Homecoming has been a tradition at Baylor since 1909. (See above, "Good Will Week") Thousands of alumni return to Baylor for the weekend's festivities. Homecoming weekend kicks off with a University-Wide Worship Service, with Freshman Mass Meeting following on Thursday. This event is designed to explain some of Baylor's great traditions and memories to new students. On Friday Alumni have the opportunity to attend Pigskin Revue, Pep Rally, Extravaganza, and Bonfire. Saturday's events begin with one of the oldest and largest Homecoming Parades in the nation. After that, Alumni and students cheer the Bears on at the football game. The Chamber is given the privilege of organizing, funding, planning, and executing this entire weekend.
Diadeloso is a campus-wide holiday that occurs each spring. Students are invited to enjoy the spring weather and festivities on campus that include student organization booths, intramural tournaments, a dog show, food, and a music festival. It was originally known as May Day, then All-University Day, was founded in 1934 and transferred to Chamber control in the early 1940s. The name Diadeloso (Spanish for "Day of the Bear") was adopted following a campus name contest in 1966. Diadeloso changed to its present format in 1983.
In 1960, a special day was designated to introduce the University to Baylor parents. By 1970, the event had become a full weekend known as Parents Weekend, featuring a student talent show, a parent-faculty coffee, a dinner on the grounds, and other events designed to show parents the best of Baylor. In 2012, the name of the event changed from "Parents Weekend" to "Parent and Family Weekend". The change was made to better reflect the inclusiveness of the event and as a transition to the eventual name, "Family Weekend".
Fall 1991 brought the control of the coordination of Freshman Runs to the Chamber. Previously, the Chamber assisted the sophomore class in operating this event. Other activities include the sale of Slime Caps (1920), the Card Section (1952–1989), Football Program Sales (1960), Baylor University Athletic Hall of Fame (1960), Bear Bash (1968), the Baylor Faculty Jamboree (1990), the Robert L. Reid Distinguished Lecture Series (1992), and Banners, as well as many other projects to help meet the needs of the Baylor community.
John Clifton Memorial Scholarship
October 10, 1967 marked the death of John Clifton, a pledge of the Baylor Chamber of Commerce. In 1968, a John Clifton Memorial Reading Room was established in Moody Library, and the John Clifton Memorial Scholarship was instigated. Through various donations by Chamber Alumni and fund raising projects by the Chamber, the endowment for the scholarship was completed in the Fall Semester, 1975.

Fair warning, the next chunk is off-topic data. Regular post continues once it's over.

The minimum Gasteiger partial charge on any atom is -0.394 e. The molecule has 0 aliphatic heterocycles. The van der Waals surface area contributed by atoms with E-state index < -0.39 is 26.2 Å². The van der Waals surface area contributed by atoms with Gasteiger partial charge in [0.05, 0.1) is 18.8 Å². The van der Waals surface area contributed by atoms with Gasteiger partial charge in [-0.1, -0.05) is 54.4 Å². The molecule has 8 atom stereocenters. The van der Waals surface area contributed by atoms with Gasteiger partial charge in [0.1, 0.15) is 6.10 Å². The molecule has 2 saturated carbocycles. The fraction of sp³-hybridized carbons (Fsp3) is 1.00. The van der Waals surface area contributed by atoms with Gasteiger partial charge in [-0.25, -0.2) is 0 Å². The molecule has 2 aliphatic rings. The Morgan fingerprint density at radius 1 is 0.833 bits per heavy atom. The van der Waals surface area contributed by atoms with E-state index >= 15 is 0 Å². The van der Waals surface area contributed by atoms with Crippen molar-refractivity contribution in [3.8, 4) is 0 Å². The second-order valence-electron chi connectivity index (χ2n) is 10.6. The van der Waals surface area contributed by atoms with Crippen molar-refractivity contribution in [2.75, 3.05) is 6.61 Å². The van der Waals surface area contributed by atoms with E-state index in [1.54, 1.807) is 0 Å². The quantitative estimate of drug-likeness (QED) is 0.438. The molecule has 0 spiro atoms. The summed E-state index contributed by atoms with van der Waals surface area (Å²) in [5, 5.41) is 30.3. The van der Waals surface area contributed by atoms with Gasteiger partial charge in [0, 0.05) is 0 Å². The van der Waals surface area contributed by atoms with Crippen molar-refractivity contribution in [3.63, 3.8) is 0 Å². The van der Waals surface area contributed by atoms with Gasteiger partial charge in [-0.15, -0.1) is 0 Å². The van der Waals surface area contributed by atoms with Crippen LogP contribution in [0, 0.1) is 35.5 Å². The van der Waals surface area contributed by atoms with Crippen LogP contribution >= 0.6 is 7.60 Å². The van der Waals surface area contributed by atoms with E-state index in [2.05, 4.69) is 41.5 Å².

The most notable change of late came when women were allowed to rush and pledge as part of the membership accession process. As an organization, the Chamber has experienced its ups and downs; most notably in its history, the Chamber has mourned two deaths.
The first was that of John Clifton, a pledge from Crosby, Texas who died of asphyxiation during pledge activities in the fall of 1967. A scholarship was created in his honor.
The second death occurred on April 5, 1990 just at the conclusion of Diadeloso, a holiday unique to Baylor University students that takes place every Spring. Spanish for "The Day of the Bear", Diadeloso is hosted by Chamber, and consists of a day-long festival of events on the Baylor campus. The 1990 Diadeloso was chaired by Scott Adams, a senior religion major from Edmond, Oklahoma. As the event wound down late in the day, a group of Chambermen, including Scott, were sitting in the bed of a pickup truck while breaking everything down and unloading from the day’s events. As the group was driving down University Parks Drive, the sign Scott was sitting on was lifted by the wind. Scott and the sign were blown out of the bed of the truck. Scott fell head-first to the ground, and never regained consciousness. He was pronounced dead several hours later. Reports indicated cause of death as a punctured aorta caused by a fractured collarbone. Scott, who intended on going into ministry, had planned on staying at Baylor for a fifth year to train and take care of a bear cub in preparation for becoming the next Baylor Bear trainer. The cub was subsequently named "Judge Scotty" in remembrance of Scott. Just days before the accident, he had also been named the Chairman for the fall 1990 Homecoming celebration.
Notwithstanding those low-points, Chamber members have always remained extremely dedicated in their service to the university. Today, Chamber is mostly known for its role in caretaking for the live Baylor Bear mascots, as well as orchestrating major university-wide events at Baylor such as Homecoming, Diadeloso, Spring Premiere, and Family Weekend. The organization is also known for odd, secretive, and traditional behavior - all of which contribute to the reputation of its members as student-guardians of Baylor. Chamber is also in charge of the Baylor Line during home games.
"The Chamber's history is incomplete as each day passes, for the Baylor Chamber of Commerce is making history each day. They have remembered the traditions of the men of 1919, 'Anything for Baylor.'"
-Perry F. Webb, Jr.
- Ken Paxton - Texas Attorney General
- Don Willett - Justice on the Supreme Court of Texas
- Roxanne Wilson - Attorney
- Baylor University web site
- Baylor University Chamber of Commerce web site
- Baylor University Homecoming web site
- Baylor University Parent & Family Weekend web site
- Baylor University Diadeloso web site
- Baylor University Bear Program web site